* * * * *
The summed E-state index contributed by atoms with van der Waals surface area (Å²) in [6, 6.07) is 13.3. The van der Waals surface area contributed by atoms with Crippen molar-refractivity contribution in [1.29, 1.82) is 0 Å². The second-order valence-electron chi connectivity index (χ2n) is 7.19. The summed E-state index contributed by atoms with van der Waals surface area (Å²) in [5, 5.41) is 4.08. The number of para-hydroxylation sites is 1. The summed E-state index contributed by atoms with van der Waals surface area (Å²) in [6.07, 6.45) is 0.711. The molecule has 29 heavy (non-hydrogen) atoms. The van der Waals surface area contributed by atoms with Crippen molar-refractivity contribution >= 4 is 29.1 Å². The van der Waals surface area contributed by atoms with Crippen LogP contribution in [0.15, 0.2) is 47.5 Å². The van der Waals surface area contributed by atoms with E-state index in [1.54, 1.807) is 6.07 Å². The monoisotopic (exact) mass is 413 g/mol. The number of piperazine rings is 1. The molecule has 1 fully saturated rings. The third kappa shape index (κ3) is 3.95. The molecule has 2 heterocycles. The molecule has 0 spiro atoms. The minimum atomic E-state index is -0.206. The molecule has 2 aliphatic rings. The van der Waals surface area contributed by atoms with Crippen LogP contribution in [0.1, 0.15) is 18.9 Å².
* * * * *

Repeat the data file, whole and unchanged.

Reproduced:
The summed E-state index contributed by atoms with van der Waals surface area (Å²) in [6, 6.07) is 13.3. The van der Waals surface area contributed by atoms with Crippen molar-refractivity contribution in [1.29, 1.82) is 0 Å². The second-order valence-electron chi connectivity index (χ2n) is 7.19. The summed E-state index contributed by atoms with van der Waals surface area (Å²) in [5, 5.41) is 4.08. The number of para-hydroxylation sites is 1. The summed E-state index contributed by atoms with van der Waals surface area (Å²) in [6.07, 6.45) is 0.711. The molecule has 29 heavy (non-hydrogen) atoms. The van der Waals surface area contributed by atoms with Crippen molar-refractivity contribution >= 4 is 29.1 Å². The van der Waals surface area contributed by atoms with Crippen LogP contribution in [0.15, 0.2) is 47.5 Å². The van der Waals surface area contributed by atoms with E-state index in [1.54, 1.807) is 6.07 Å². The monoisotopic (exact) mass is 413 g/mol. The number of piperazine rings is 1. The molecule has 1 fully saturated rings. The third kappa shape index (κ3) is 3.95. The molecule has 2 heterocycles. The molecule has 0 spiro atoms. The minimum atomic E-state index is -0.206. The molecule has 2 aliphatic rings. The van der Waals surface area contributed by atoms with Crippen LogP contribution in [0.1, 0.15) is 18.9 Å².